Latest snow survey improves water year outlook

As a result of a third snow survey, the Department of Water Resources found that snow depth and water content are at 77% of the to-date average.(Courtesy of the Department of Water Resources.)

Sierra Nevada snowpack, water content inch closer to averages as the California Department of Water Resources continues to monitor state water supply

SACRAMENTO – After a slow start at the beginning of winter, Sierra Nevada snowpack measurements are falling closer to where the California Department of Water Resources (DWR) would like them to be.

The DWR conducted its third snow survey of the season on Feb. 29 at Phillips Station, a site just south of Lake Tahoe off U.S. Highway 50, and found that snow depth and water content are at 77% of the to-date average. DWR Director Karla Nemeth said March will be a critical month for precipitation, but the outlook for the remainder of the water year is much sunnier than it was two months ago.

“No matter how the season ends, we are ready to take advantage of the water we do have to benefit communities, agriculture and the environment, and continue storing stormwater in our groundwater basins for future use,” Nemeth said.

DWR staff recorded a snow depth of 47.5 inches at Phillips Station and a water content of 18 inches, compared to a snow depth of 116.5 inches and a water content of 41.5 inches this time last year. Statewide, the average recorded water content is at 18.7 inches, compared to 45.5 inches last year.

The Phillips Station measurements are at 77% of the to-date average and 74% of the April 1 average; the statewide measurements are at 80% of the to-date average and 70% of the April 1 average.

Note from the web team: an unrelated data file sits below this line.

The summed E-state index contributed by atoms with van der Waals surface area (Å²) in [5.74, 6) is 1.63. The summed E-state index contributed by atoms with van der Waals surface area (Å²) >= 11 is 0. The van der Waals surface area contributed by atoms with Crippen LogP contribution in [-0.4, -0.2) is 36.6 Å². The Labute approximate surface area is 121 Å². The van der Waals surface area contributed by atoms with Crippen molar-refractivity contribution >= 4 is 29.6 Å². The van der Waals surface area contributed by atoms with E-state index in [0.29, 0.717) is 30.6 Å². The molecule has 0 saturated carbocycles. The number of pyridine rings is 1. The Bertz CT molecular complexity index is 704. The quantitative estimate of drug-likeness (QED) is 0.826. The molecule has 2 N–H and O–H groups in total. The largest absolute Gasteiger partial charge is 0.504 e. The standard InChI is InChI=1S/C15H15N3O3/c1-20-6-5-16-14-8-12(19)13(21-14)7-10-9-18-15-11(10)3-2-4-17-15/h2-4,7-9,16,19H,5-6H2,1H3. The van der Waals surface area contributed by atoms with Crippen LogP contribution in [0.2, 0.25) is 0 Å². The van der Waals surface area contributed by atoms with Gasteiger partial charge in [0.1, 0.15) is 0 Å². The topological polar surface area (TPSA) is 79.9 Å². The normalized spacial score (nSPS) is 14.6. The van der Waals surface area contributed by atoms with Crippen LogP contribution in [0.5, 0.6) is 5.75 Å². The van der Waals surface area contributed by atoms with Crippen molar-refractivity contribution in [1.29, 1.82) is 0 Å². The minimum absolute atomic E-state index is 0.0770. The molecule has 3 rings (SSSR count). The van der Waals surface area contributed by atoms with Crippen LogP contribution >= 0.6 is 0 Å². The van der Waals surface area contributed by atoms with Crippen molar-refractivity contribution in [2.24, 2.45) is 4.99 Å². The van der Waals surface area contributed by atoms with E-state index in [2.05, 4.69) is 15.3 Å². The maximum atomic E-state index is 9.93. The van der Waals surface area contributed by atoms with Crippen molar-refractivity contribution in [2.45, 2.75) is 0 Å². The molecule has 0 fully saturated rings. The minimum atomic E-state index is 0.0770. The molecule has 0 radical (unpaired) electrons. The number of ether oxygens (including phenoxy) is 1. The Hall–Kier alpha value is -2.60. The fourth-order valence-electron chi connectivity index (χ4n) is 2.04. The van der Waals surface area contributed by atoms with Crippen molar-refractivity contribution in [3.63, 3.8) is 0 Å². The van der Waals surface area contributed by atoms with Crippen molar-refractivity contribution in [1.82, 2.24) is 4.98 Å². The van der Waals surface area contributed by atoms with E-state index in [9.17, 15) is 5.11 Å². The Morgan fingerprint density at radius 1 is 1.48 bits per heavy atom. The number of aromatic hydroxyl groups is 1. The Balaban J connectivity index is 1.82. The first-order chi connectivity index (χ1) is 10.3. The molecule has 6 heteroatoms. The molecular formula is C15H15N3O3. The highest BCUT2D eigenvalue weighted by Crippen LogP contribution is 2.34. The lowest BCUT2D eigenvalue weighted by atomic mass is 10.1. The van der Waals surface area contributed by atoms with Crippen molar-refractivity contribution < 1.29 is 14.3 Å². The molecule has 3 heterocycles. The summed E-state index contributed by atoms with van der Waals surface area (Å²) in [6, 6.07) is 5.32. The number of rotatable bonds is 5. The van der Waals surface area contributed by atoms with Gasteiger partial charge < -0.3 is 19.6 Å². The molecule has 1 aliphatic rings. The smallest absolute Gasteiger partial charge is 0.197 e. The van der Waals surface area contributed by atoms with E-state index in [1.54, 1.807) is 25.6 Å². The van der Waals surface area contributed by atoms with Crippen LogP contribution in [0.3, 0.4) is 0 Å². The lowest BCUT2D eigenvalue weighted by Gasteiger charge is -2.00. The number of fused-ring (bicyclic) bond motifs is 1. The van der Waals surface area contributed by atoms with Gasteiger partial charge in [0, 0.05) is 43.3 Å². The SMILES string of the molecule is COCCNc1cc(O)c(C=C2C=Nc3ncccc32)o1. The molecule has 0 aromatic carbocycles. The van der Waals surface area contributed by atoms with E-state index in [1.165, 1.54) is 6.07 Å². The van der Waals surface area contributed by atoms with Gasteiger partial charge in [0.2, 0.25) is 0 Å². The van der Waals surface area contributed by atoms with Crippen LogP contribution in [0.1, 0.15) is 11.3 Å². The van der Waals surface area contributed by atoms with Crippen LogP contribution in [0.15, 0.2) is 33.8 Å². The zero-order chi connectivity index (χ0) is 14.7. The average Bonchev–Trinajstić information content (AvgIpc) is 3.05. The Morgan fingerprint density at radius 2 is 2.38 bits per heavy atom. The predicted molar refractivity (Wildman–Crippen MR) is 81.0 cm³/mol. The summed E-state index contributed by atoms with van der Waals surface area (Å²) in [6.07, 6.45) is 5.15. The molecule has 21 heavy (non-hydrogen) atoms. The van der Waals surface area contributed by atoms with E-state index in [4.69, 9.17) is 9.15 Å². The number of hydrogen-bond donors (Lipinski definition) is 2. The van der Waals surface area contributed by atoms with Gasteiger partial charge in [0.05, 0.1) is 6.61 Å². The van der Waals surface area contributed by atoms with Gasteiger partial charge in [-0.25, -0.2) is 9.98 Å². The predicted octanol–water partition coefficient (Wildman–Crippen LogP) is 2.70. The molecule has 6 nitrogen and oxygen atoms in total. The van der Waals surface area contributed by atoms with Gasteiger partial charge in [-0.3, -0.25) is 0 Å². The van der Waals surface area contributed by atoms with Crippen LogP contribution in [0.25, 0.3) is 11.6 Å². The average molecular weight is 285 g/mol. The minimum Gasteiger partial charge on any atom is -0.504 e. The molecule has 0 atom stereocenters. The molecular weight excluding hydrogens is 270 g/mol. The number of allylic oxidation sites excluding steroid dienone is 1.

“We always talk about the importance of that April 1 average; that’s typically in California when we see the peak of that snowpack, or (it’s) around April 1, so today’s measurements at Phillips puts us at 74% of where we’d like to be about a month from now, as compared to last year at 170%,” DWR Supervising Engineer David Rizzardo said.

Rizzardo said that there have been some “impactful storms” in the last two months, but the state still has not seen anything like it did in 2023. While snowpack is well below what it was this time last year, it is lining up with what the state saw in its 2021-2022 water year.

Looking at the statewide data is also important to getting a comprehensive understanding of water conditions throughout all of California, because snowpack levels at Phillips Station are not necessarily indicative of what they would be across the entire Sierra Nevada.

In the Central Sierra region, Rizzardo said the water content is at 77% of the to-date average and 67% of the April 1 average. In the Southern Sierra region, water content is 76% of the to-date average and 67% of the April 1 average. Comparatively, the Northern Sierra/Trinity region is at 91% of the to-date average and 80% of the April 1 average.

Rizzardo said there is “quite a bit of work to do to get up to average in the San Joaquin region.”

Snow surveys like the Phillips Station survey take place across the state on a monthly basis so that scientists can analyze and predict the amount of water that will be available to California residents and farmers during the drier months of the year.

“All this information as we allude to is extremely important into how we analyze and understand how much runoff may be coming down the hill later in the summer and fall, and that’s the snowmelt that comes from our snowpack and that is very crucial to our freshwater supply,” Rizzardo said.

Additionally, the surveys are vital to historical data gathering; the Phillips Station survey has been conducted once a month in the winter and within the same 10-day time frame since about 1910, Rizzardo said.

This is also why the DWR did not wait for the forecasted winter storm conditions to pass before conducting the survey.

“When we go measure snow, we’re not just trying to capture the effects of one storm, we are trying to gauge where we are along the season and along the water year as it progresses,” Rizzardo said.

The DWR and other agencies that participate in the California Cooperative Snow Survey will still measure the effects of the storms expected to take place at the beginning of March to record as much information as possible and capture the progression of the water year.

One more Phillips Station snow survey is scheduled for the beginning of April, and a fifth and final snow survey may be conducted at the beginning of May, depending on weather behavior throughout April.

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